Invincible is everything a super hero comic should be, with a good mix of action and character development; this is some damn fine storytelling.  While the first two graphic novels are appropriate for all-ages, a startling revelation at the end of the third volume changes the entire tone of the series (for the better).  It's here that the story really starts to gain momentum and it never slows down.  Pick up Invincible over the JLA or Avengers any day; you won't regret it.

3.) SUPERMAN: RED SON, by Mark Millar
What if instead of landing in Smallville, Kansas, Superman's shuttle landed in the Ukraine?  Red Son opens in the 1950s, with the Man of Steal finally making his presence known to the world, and continues into the early 2000s.  Instead of fighting for truth, justice, and the American way, Superman fights for truth, justice, and Communism (under the guidance of Stalin).  The most original (and best) Superman story ever told.

2.) SLEEPER, Volumes 1-4 (complete series), by Ed Brubaker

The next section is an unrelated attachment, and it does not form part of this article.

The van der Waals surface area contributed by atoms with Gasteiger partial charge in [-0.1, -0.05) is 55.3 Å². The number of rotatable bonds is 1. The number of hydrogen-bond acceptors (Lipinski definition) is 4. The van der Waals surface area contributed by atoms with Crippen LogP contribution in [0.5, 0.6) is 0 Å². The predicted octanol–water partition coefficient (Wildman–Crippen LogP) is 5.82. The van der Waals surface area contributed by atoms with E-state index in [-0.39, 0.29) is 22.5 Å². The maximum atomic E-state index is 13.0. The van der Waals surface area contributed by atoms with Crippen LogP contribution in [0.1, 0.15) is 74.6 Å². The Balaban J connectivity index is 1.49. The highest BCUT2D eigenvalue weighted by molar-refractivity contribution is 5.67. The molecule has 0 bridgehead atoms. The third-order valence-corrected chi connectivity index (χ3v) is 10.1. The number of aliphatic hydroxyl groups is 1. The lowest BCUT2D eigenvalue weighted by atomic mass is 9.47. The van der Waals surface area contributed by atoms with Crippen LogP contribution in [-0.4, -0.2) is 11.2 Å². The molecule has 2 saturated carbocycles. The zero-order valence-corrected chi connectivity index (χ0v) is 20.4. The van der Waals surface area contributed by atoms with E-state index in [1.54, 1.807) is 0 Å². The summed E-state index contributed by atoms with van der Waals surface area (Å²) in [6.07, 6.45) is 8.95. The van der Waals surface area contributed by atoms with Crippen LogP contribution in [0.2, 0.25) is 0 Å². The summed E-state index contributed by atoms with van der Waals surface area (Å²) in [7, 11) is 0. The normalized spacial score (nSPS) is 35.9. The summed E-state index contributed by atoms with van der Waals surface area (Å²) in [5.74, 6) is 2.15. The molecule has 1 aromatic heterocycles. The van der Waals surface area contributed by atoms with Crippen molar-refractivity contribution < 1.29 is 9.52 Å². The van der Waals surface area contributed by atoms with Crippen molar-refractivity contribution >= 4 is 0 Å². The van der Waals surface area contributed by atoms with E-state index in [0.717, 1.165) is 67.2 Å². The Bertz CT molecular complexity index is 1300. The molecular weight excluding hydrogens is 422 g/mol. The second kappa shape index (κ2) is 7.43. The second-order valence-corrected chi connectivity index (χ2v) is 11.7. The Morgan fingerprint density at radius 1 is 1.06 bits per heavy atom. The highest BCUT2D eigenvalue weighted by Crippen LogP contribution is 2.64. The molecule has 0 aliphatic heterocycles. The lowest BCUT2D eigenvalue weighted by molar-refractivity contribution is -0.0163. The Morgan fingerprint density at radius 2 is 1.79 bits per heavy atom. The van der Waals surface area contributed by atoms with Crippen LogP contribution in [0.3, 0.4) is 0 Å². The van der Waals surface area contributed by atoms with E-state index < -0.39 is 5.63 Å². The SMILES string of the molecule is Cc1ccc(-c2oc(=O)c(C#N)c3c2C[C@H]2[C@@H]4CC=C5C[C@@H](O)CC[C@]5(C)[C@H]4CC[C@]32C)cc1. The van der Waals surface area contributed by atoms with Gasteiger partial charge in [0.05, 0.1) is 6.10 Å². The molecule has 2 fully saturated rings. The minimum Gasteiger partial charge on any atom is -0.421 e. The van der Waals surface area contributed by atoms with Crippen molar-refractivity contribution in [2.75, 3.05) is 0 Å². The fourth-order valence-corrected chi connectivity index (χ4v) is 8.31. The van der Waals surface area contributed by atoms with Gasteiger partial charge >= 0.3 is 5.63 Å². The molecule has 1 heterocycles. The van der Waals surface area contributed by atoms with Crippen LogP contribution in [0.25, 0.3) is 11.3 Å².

Sleeper is a neo-noir, thriller centering on Holden Carver, a secret agent so deep undercover in a criminal organization that he doesn't even know which side he's really on anymore.  While characters do have superpowers, this is not your typical superhero comic.  Sleeper is dark, gritty, and definitely not for the kids.

1.) Y: THE LAST MAN, Volumes 1-10 (complete series), by Brian K. Vaughan
Yorick Brown is the only human male to survive a plague of unknown origins that kills every other mammal on the planet with a Y chromosome.  (BOOM!  I'm sold!)  The only man left in a world of women, Yorick, along with government agent Agent 355, geneticist Dr. Allison Mann, and his pet (male!) monkey, journeys around the world in a quest to find out what killed all the men, how Yorick survived, and to find Yorick's girlfriend.

Y is as thought-provoking as it is exciting.  Vaughan had an original, intriguing idea for a story and he delivers 110%.  I could sit down right now and re-read Y: The Last Man from start to finish.  Then, I could pick it back up and read it again.  It's that good.